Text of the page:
Finally, I would direct you to the words of Christ in Mark 2:9-11 where he lets us and the world at that time know that “the Son of Man has authority on earth to forgive sins.” Jesus could forgive whoever he well pleased. The thief showed tremendous faith on the cross and was forgiven/saved by God. The commandment we’re under today, as said by God, requires baptism (Matt. 28:19-20).

    You can read those thoughts in a little more detail here:

  77. Reply
    Jack Dodgen January 15, 2015 at 9:21 am

    We absolutely agree with you! We weren’t suggesting that you didn’t need to believe to be saved, we were trying to show the ridiculousness of people who suggest that you need to believe, but you don’t need to be baptized, even though the same emphasis is placed on both things in Scripture. Thanks for reading!

  78. Reply
    Jack Dodgen January 13, 2015 at 2:17 pm

    You’re absolutely right! We try to stress that God has the power to handle any sin, even porn addiction. Unfortunately, a lot of Christians, though they may believe that, don’t share that message with others. It’s quite a shame. Thank you for commenting!

  79. Reply
    Jack Dodgen January 13, 2015 at 2:15 pm

    The things we “like” and share have always been weird to me. Not that there’s anything wrong with sharing funny posts or jokes, but we shouldn’t stop sharing religious/spiritual things just because we’re at home. It’s almost like we’ve divorced Christianity from our daily life and kept it for Sunday only. Thanks for the comment!

  80. Reply
    Jack Dodgen December 4, 2014 at 9:42 am

    Glad you enjoyed the article. I agree with what you’re saying on both accounts. We should view each other as people that are trying to grow. Again, as you said, there is a difference between the guy who is growing and the guy who thinks he can do what he wants because God will cover it. One is growing, the other is regressing from God at worst, stagnant at best. This second guy should be called to repentance, the first guy should be taught.

  81. Reply
    Jack Dodgen December 3, 2014 at 10:24 am

    Appreciate your comment and absolutely agree. The more things we add to our list of unity the tighter the circle gets and the more difficult discussion becomes. You’re right too about needing to have a reverence and respect for the Bible as God’s authority. There’s a big difference between the guy who says “let’s see what God wants us to do” and the guy who says “God doesn’t really care what we do so long as we do it for Him.” The first is trying to be like God, and the second is seeking to be the god he’s created.

  82. Reply
    Jack Dodgen November 12, 2014 at 9:32 am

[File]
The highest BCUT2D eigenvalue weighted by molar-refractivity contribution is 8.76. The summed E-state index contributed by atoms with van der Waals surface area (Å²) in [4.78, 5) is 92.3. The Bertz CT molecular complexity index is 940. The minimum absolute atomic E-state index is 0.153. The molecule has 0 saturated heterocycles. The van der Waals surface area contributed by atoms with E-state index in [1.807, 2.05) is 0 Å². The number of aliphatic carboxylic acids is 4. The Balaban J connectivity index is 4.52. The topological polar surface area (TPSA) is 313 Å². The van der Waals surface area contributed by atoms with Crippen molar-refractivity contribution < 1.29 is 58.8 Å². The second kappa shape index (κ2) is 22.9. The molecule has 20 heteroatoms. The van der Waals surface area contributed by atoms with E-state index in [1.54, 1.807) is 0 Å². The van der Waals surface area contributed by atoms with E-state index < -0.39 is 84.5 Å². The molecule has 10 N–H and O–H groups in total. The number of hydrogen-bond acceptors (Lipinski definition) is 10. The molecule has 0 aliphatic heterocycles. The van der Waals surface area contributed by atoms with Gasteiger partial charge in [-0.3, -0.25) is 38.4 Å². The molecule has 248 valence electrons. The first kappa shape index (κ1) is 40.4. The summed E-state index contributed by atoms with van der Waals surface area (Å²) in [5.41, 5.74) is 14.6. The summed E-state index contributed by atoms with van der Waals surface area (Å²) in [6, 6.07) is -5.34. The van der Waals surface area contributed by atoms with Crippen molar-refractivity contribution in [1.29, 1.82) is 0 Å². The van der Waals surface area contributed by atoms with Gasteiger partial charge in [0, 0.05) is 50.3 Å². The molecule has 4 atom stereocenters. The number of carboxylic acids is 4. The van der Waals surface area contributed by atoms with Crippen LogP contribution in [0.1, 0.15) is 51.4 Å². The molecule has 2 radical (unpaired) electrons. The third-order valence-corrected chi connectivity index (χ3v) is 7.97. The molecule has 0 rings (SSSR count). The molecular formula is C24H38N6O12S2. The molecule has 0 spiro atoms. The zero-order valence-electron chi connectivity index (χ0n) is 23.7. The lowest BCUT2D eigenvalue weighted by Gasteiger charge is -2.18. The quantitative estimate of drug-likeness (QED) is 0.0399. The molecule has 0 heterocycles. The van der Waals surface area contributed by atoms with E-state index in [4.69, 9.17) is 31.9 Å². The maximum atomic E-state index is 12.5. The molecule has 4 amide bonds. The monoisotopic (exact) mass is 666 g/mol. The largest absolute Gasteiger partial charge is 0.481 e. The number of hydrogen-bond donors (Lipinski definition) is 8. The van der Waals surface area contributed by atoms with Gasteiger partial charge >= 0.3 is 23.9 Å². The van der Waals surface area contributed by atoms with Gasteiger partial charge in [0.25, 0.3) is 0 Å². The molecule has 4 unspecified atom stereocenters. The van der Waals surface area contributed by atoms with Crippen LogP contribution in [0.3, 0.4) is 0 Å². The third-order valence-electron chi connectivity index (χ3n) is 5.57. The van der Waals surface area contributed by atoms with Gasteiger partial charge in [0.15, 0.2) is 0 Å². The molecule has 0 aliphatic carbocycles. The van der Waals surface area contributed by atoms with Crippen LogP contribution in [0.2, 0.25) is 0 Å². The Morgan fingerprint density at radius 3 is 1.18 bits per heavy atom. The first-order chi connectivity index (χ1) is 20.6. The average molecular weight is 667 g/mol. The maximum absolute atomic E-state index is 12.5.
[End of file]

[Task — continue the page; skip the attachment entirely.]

Just left the sources on the other comment.

  83. Reply
    Jack Dodgen November 12, 2014 at 9:32 am

    He sent me these in no particular order.


    Flavius Josephus, Antiquties of the Jews 20.200
    Antiquities 18.63-64

    Babylonian Talmud
    Sanhedrin 43a

    Gaius Suetonius, Lives of the Twelve Caesars
    Claudius 25.4
    Nero 16.2

    Cornelius Tacitus, Annals
    Annals 15.44

    Pliny the Younger, Letters to Trajan
    Letters 10.96
    Letters 10.97

    Origen Against Celsus 2.33

    Suetonius, Life of Claudius 24.4

    Lucian, The Death of Peregrine 11-13

    Eusebius, History of the church 4.9

    Mara Bar-Serapion- British Museum Sryiac MS. Addition 14,648 The date of the manuscriput is in the seventh century but the letter iself is from the second or 3rd.

  84. Reply
    Jack Dodgen November 10, 2014 at 2:44 pm

    I’ll talk with the author and see if he can provide those for you.

  85. Reply
    jack October 3, 2014 at 12:40 am

    Thank you for sharing this with us Patty. We appreciate your insight into this issue.

  86. jack May 6, 2013 at 10:04 am

    Good thoughts Jess! I think what we discuss with others comes down to judgment. There are some who are like what I mentioned in this article they “mask” their emotions. Others swing to the other side of the spectrum and tell you absolutely everything going on in their life taking away your joy and your time. The key, as always, is balance. What is the perfect balance? I’ll let you know when I find it. The biggest point I wanted to stress in this article is that we should feel comfortable enough with our church family that we don’t feel the need to hide our emotions. Our assemblies should be a family that experiences aches and pains along with the joys. All too often we turn our assemblies into social gatherings where heartache and hurt is looked down on and swept under the rug. We’ve gotta make sure that we are balanced. If we are hurting, let’s ask for help and if we’re feeling good, let’s be the one who gives help! This kind of attitude will help the church grow strong and work properly as God intended (Eph. 4:10-16).

  87. Reply
    jack April 12, 2013 at 6:36 pm

    Thank you! Glad you enjoyed reading this post and I appreciate the encouragement to keep writing!

  88. Reply
    jack April 2, 2013 at 12:49 pm

    I’m sorry it took so long for me to reply to this. If you still wish to use this post please do! Jack Dodgen is the name. Thanks for pointing that out! I’ll fix it.